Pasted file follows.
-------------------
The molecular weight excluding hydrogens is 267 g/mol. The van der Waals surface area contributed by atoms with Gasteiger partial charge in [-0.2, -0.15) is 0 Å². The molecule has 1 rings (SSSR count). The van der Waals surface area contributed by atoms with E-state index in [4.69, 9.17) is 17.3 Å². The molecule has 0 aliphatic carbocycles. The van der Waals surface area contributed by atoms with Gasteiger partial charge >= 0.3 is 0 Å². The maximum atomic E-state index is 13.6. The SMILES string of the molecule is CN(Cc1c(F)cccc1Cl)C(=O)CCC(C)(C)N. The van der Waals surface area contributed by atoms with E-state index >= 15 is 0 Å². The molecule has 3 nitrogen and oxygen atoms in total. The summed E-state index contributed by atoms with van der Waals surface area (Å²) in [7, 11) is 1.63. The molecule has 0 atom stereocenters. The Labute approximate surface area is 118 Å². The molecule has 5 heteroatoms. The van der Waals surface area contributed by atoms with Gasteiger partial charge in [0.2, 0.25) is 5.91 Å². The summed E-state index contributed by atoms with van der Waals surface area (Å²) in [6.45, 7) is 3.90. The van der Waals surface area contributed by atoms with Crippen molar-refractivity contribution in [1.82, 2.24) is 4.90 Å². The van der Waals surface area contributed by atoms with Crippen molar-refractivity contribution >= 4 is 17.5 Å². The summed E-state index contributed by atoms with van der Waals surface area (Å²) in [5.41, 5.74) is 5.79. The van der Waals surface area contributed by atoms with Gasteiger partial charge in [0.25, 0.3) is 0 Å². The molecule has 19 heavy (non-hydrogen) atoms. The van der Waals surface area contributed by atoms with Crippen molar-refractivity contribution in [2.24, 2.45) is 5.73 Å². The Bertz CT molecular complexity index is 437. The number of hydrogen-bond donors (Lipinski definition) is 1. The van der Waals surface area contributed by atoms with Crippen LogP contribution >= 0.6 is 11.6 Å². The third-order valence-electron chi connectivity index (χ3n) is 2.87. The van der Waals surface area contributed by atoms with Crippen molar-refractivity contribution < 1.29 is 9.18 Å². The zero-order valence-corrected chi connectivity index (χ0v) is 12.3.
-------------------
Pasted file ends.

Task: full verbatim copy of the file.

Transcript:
The molecular weight excluding hydrogens is 267 g/mol. The van der Waals surface area contributed by atoms with Gasteiger partial charge in [-0.2, -0.15) is 0 Å². The molecule has 1 rings (SSSR count). The van der Waals surface area contributed by atoms with E-state index in [4.69, 9.17) is 17.3 Å². The molecule has 0 aliphatic carbocycles. The van der Waals surface area contributed by atoms with Gasteiger partial charge >= 0.3 is 0 Å². The maximum atomic E-state index is 13.6. The SMILES string of the molecule is CN(Cc1c(F)cccc1Cl)C(=O)CCC(C)(C)N. The van der Waals surface area contributed by atoms with E-state index >= 15 is 0 Å². The molecule has 3 nitrogen and oxygen atoms in total. The summed E-state index contributed by atoms with van der Waals surface area (Å²) in [7, 11) is 1.63. The molecule has 0 atom stereocenters. The Labute approximate surface area is 118 Å². The molecule has 5 heteroatoms. The van der Waals surface area contributed by atoms with Gasteiger partial charge in [0.2, 0.25) is 5.91 Å². The summed E-state index contributed by atoms with van der Waals surface area (Å²) in [6.45, 7) is 3.90. The van der Waals surface area contributed by atoms with Crippen molar-refractivity contribution in [1.82, 2.24) is 4.90 Å². The van der Waals surface area contributed by atoms with Crippen molar-refractivity contribution >= 4 is 17.5 Å². The summed E-state index contributed by atoms with van der Waals surface area (Å²) in [5.41, 5.74) is 5.79. The van der Waals surface area contributed by atoms with Gasteiger partial charge in [0.25, 0.3) is 0 Å². The molecule has 19 heavy (non-hydrogen) atoms. The van der Waals surface area contributed by atoms with Crippen molar-refractivity contribution in [2.24, 2.45) is 5.73 Å². The Bertz CT molecular complexity index is 437. The number of hydrogen-bond donors (Lipinski definition) is 1. The van der Waals surface area contributed by atoms with Crippen LogP contribution >= 0.6 is 11.6 Å². The third-order valence-electron chi connectivity index (χ3n) is 2.87. The van der Waals surface area contributed by atoms with Crippen molar-refractivity contribution < 1.29 is 9.18 Å². The zero-order valence-corrected chi connectivity index (χ0v) is 12.3.